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BlobFinder, a tool for fluorescence microscopy image cytometry
Uppsala University, Disciplinary Domain of Science and Technology, Mathematics and Computer Science, Centre for Image Analysis. Uppsala University, Disciplinary Domain of Science and Technology, Mathematics and Computer Science, Department of Information Technology, Computerized Image Analysis.
Uppsala University, Disciplinary Domain of Science and Technology, Mathematics and Computer Science, Centre for Image Analysis. Uppsala University, Disciplinary Domain of Science and Technology, Mathematics and Computer Science, Department of Information Technology, Computerized Image Analysis.
2009 (English)In: Computer Methods and Programs in Biomedicine, ISSN 0169-2607, E-ISSN 1872-7565, Vol. 94, no 1, p. 58-65Article in journal (Refereed) Published
Abstract [en]

Images can be acquired at high rates with modern fluorescence microscopy hardware, giving rise to a demand for high-speed analysis of image data. Digital image cytometry, i.e., automated measurements and extraction of quantitative data from images of cells, provides valuable information for many types of biomedical analysis. There exists a number of different image analysis software packages that can be programmed to perform a wide array of useful measurements. However, the multi-application capability often compromises the simplicity of the tool. Also, the gain in speed of analysis is often compromised by time spent learning complicated software. We provide a free software called BlobFinder that is intended for a limited type of application, making it easy to use, easy to learn and optimized for its particular task. BlobFinder can perform batch processing of image data and quantify as well as localize cells and point like source signals in fluorescence microscopy images, e.g., from FISH, in situ PLA and padlock probing, in a fast and easy way.

Place, publisher, year, edition, pages
2009. Vol. 94, no 1, p. 58-65
Keywords [en]
Image cytometry, Single cell analysis, FISH, Software
National Category
Computer Vision and Robotics (Autonomous Systems)
Research subject
Computerized Image Analysis
Identifiers
URN: urn:nbn:se:uu:diva-87971DOI: 10.1016/j.cmpb.2008.08.006ISI: 000264282400006PubMedID: 18950895OAI: oai:DiVA.org:uu-87971DiVA, id: diva2:134039
Available from: 2009-01-22 Created: 2009-01-16 Last updated: 2018-06-26Bibliographically approved
In thesis
1. Methods for 2D and 3D Quantitative Microscopy of Biological Samples
Open this publication in new window or tab >>Methods for 2D and 3D Quantitative Microscopy of Biological Samples
2011 (English)Doctoral thesis, comprehensive summary (Other academic)
Abstract [en]

New microscopy techniques are continuously developed, resulting in more rapid acquisition of large amounts of data. Manual analysis of such data is extremely time-consuming and many features are difficult to quantify without the aid of a computer. But with automated image analysis biologists can extract quantitative measurements and increases throughput significantly, which becomes particularly important in high-throughput screening (HTS). This thesis addresses automation of traditional analysis of cell data as well as automation of both image capture and analysis in zebrafish high-throughput screening.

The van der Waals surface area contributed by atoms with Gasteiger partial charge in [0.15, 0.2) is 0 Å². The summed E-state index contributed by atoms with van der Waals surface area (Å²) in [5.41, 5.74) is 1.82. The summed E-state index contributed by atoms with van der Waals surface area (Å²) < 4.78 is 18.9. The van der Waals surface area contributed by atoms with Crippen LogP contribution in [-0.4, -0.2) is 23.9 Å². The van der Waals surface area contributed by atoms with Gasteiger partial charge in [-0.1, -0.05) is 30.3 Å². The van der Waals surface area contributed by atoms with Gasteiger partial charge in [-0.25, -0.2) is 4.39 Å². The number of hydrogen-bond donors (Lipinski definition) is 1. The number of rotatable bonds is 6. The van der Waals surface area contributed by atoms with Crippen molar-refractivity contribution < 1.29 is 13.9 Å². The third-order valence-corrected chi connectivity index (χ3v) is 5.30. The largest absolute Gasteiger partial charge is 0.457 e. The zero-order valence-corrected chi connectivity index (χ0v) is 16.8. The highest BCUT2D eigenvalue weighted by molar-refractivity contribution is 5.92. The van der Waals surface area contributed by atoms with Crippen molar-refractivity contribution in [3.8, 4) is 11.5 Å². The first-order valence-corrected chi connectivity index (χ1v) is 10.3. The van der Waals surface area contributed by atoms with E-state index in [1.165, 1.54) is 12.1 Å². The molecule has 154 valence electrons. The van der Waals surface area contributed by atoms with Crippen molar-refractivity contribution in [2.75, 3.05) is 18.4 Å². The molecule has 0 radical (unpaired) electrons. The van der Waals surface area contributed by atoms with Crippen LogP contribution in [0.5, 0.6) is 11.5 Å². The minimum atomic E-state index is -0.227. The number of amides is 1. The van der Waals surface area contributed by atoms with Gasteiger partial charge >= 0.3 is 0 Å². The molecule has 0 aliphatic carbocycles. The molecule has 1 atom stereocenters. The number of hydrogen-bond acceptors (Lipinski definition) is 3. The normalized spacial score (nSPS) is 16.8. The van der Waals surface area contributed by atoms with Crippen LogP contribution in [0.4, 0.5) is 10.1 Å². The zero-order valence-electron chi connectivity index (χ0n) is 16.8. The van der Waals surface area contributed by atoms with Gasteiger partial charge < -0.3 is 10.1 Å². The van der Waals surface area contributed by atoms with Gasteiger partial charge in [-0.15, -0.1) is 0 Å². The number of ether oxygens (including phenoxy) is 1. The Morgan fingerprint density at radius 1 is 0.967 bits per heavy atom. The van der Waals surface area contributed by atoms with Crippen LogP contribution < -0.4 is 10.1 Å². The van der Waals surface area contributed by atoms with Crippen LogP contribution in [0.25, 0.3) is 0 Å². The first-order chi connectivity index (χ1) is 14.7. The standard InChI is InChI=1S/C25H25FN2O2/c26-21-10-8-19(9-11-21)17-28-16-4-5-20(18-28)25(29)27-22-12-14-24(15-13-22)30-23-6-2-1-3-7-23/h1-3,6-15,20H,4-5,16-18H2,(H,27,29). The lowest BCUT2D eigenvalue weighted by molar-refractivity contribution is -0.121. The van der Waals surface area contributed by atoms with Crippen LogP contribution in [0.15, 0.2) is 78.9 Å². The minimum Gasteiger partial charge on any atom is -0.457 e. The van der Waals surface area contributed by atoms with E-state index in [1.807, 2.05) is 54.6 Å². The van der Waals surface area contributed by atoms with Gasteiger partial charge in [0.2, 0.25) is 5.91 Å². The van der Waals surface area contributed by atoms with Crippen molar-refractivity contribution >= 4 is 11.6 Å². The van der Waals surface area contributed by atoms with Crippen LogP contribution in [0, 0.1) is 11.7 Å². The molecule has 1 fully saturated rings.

It is common in microscopy images to stain the nuclei in the cells, and to label the DNA and proteins in different ways. Padlock-probing and proximity ligation are highly specific detection methods that  produce point-like signals within the cells. Accurate signal detection and segmentation is often a key step in analysis of these types of images. Cells in a sample will always show some degree of variation in DNA and protein expression and to quantify these variations each cell has to be analyzed individually. This thesis presents development and evaluation of single cell analysis on a range of different types of image data. In addition, we present a novel method for signal detection in three dimensions. 

HTS systems often use a combination of microscopy and image analysis to analyze cell-based samples. However, many diseases and biological pathways can be better studied in whole animals, particularly those that involve organ systems and multi-cellular interactions. The zebrafish is a widely-used vertebrate model of human organ function and development. Our collaborators have developed a high-throughput platform for cellular-resolution in vivo chemical and genetic screens on zebrafish larvae. This thesis presents improvements to the system, including accurate positioning of the fish which incorporates methods for detecting regions of interest, making the system fully automatic. Furthermore, the thesis describes a novel high-throughput tomography system for screening live zebrafish in both fluorescence and bright field microscopy. This 3D imaging approach combined with automatic quantification of morphological changes enables previously intractable high-throughput screening of vertebrate model organisms.

Place, publisher, year, edition, pages
Uppsala: Acta Universitatis Upsaliensis, 2011. p. 70
Series
Digital Comprehensive Summaries of Uppsala Dissertations from the Faculty of Science and Technology, ISSN 1651-6214 ; 856
Keywords
Image analysis, cytmetry, model organism, zebrafish, screening
National Category
Medical Image Processing
Research subject
Computerized Image Processing
Identifiers
urn:nbn:se:uu:diva-159196 (URN)978-91-554-8167-4 (ISBN)
Public defence
2011-11-11, Room 2446, Polacksbacken, Lägerhyddsvägen 2, Uppsala, 10:15 (English)
Opponent
Supervisors
Available from: 2011-10-21 Created: 2011-09-25 Last updated: 2014-07-21Bibliographically approved

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Allalou, AminWählby, Carolina

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